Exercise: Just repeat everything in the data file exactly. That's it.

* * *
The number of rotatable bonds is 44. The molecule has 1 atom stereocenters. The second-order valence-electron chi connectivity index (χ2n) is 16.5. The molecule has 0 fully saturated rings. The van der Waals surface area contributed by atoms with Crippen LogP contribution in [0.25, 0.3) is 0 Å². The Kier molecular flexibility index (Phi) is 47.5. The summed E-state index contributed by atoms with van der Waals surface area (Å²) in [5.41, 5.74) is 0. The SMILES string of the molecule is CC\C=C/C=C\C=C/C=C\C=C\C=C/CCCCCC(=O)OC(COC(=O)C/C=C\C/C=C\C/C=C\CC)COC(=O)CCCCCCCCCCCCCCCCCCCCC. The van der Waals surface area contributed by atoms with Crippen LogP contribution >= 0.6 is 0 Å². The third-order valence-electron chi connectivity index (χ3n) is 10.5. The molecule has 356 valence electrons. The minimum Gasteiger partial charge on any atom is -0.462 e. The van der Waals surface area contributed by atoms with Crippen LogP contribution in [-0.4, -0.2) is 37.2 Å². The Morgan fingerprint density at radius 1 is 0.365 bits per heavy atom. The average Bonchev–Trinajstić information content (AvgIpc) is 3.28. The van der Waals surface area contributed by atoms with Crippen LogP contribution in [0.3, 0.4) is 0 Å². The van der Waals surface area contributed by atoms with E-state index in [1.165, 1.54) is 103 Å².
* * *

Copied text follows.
The number of rotatable bonds is 44. The molecule has 1 atom stereocenters. The second-order valence-electron chi connectivity index (χ2n) is 16.5. The molecule has 0 fully saturated rings. The van der Waals surface area contributed by atoms with Crippen LogP contribution in [0.25, 0.3) is 0 Å². The Kier molecular flexibility index (Phi) is 47.5. The summed E-state index contributed by atoms with van der Waals surface area (Å²) in [5.41, 5.74) is 0. The SMILES string of the molecule is CC\C=C/C=C\C=C/C=C\C=C\C=C/CCCCCC(=O)OC(COC(=O)C/C=C\C/C=C\C/C=C\CC)COC(=O)CCCCCCCCCCCCCCCCCCCCC. The van der Waals surface area contributed by atoms with Crippen LogP contribution >= 0.6 is 0 Å². The third-order valence-electron chi connectivity index (χ3n) is 10.5. The molecule has 356 valence electrons. The minimum Gasteiger partial charge on any atom is -0.462 e. The van der Waals surface area contributed by atoms with Crippen LogP contribution in [-0.4, -0.2) is 37.2 Å². The Morgan fingerprint density at radius 1 is 0.365 bits per heavy atom. The average Bonchev–Trinajstić information content (AvgIpc) is 3.28. The van der Waals surface area contributed by atoms with Crippen LogP contribution in [0.3, 0.4) is 0 Å². The van der Waals surface area contributed by atoms with E-state index in [1.165, 1.54) is 103 Å².